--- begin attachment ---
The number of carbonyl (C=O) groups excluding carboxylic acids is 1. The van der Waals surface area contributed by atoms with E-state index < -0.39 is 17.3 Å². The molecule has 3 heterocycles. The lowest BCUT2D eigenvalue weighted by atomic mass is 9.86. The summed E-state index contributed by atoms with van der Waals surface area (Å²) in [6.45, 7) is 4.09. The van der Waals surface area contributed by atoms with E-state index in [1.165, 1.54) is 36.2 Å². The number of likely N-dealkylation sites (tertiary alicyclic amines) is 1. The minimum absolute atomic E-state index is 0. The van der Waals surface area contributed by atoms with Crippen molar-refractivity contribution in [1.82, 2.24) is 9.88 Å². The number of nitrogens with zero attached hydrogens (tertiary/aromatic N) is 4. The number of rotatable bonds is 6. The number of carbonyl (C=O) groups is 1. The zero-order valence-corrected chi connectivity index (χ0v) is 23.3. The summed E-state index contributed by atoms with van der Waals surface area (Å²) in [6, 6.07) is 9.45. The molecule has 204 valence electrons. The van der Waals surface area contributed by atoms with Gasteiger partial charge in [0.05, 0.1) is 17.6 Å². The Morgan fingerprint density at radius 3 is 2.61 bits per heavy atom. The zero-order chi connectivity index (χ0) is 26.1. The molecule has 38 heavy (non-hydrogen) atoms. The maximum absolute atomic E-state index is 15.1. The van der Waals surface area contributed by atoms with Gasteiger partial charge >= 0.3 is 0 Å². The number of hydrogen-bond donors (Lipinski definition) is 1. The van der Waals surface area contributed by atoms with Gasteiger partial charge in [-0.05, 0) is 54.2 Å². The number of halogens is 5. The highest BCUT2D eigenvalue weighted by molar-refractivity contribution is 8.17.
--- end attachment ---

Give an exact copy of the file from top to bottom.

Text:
The number of carbonyl (C=O) groups excluding carboxylic acids is 1. The van der Waals surface area contributed by atoms with E-state index < -0.39 is 17.3 Å². The molecule has 3 heterocycles. The lowest BCUT2D eigenvalue weighted by atomic mass is 9.86. The summed E-state index contributed by atoms with van der Waals surface area (Å²) in [6.45, 7) is 4.09. The van der Waals surface area contributed by atoms with E-state index in [1.165, 1.54) is 36.2 Å². The number of likely N-dealkylation sites (tertiary alicyclic amines) is 1. The minimum absolute atomic E-state index is 0. The van der Waals surface area contributed by atoms with Crippen molar-refractivity contribution in [1.82, 2.24) is 9.88 Å². The number of nitrogens with zero attached hydrogens (tertiary/aromatic N) is 4. The number of rotatable bonds is 6. The number of carbonyl (C=O) groups is 1. The zero-order valence-corrected chi connectivity index (χ0v) is 23.3. The summed E-state index contributed by atoms with van der Waals surface area (Å²) in [6, 6.07) is 9.45. The molecule has 204 valence electrons. The van der Waals surface area contributed by atoms with Gasteiger partial charge in [0.05, 0.1) is 17.6 Å². The Morgan fingerprint density at radius 3 is 2.61 bits per heavy atom. The zero-order chi connectivity index (χ0) is 26.1. The molecule has 38 heavy (non-hydrogen) atoms. The maximum absolute atomic E-state index is 15.1. The van der Waals surface area contributed by atoms with Gasteiger partial charge >= 0.3 is 0 Å². The number of hydrogen-bond donors (Lipinski definition) is 1. The van der Waals surface area contributed by atoms with Gasteiger partial charge in [-0.05, 0) is 54.2 Å². The number of halogens is 5. The highest BCUT2D eigenvalue weighted by molar-refractivity contribution is 8.17.